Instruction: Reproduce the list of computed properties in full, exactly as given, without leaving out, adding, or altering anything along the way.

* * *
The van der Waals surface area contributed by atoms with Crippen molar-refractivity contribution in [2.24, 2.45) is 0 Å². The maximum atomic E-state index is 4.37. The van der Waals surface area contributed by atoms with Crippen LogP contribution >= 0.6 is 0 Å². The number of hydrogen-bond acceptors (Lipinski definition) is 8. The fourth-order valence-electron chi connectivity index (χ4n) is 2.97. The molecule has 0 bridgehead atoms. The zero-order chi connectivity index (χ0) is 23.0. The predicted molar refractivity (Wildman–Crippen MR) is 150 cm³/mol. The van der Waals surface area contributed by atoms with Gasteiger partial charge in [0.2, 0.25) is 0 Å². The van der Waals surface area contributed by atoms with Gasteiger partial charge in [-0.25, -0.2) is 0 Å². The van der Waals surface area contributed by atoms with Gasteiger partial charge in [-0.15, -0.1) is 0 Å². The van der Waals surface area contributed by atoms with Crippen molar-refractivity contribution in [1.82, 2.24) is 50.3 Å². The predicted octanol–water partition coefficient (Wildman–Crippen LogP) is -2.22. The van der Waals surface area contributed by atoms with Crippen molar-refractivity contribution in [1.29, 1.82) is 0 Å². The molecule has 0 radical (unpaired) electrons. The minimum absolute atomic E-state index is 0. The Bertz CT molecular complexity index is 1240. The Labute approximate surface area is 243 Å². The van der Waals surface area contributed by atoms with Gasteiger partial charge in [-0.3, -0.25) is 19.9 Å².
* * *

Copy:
The van der Waals surface area contributed by atoms with Crippen molar-refractivity contribution in [2.24, 2.45) is 0 Å². The maximum atomic E-state index is 4.37. The van der Waals surface area contributed by atoms with Crippen LogP contribution >= 0.6 is 0 Å². The number of hydrogen-bond acceptors (Lipinski definition) is 8. The fourth-order valence-electron chi connectivity index (χ4n) is 2.97. The molecule has 0 bridgehead atoms. The zero-order chi connectivity index (χ0) is 23.0. The predicted molar refractivity (Wildman–Crippen MR) is 150 cm³/mol. The van der Waals surface area contributed by atoms with Gasteiger partial charge in [0.2, 0.25) is 0 Å². The van der Waals surface area contributed by atoms with Gasteiger partial charge in [-0.25, -0.2) is 0 Å². The van der Waals surface area contributed by atoms with Gasteiger partial charge in [-0.15, -0.1) is 0 Å². The van der Waals surface area contributed by atoms with Crippen molar-refractivity contribution in [1.82, 2.24) is 50.3 Å². The predicted octanol–water partition coefficient (Wildman–Crippen LogP) is -2.22. The van der Waals surface area contributed by atoms with Crippen molar-refractivity contribution in [1.29, 1.82) is 0 Å². The molecule has 0 radical (unpaired) electrons. The minimum absolute atomic E-state index is 0. The Bertz CT molecular complexity index is 1240. The Labute approximate surface area is 243 Å². The van der Waals surface area contributed by atoms with Gasteiger partial charge in [-0.3, -0.25) is 19.9 Å².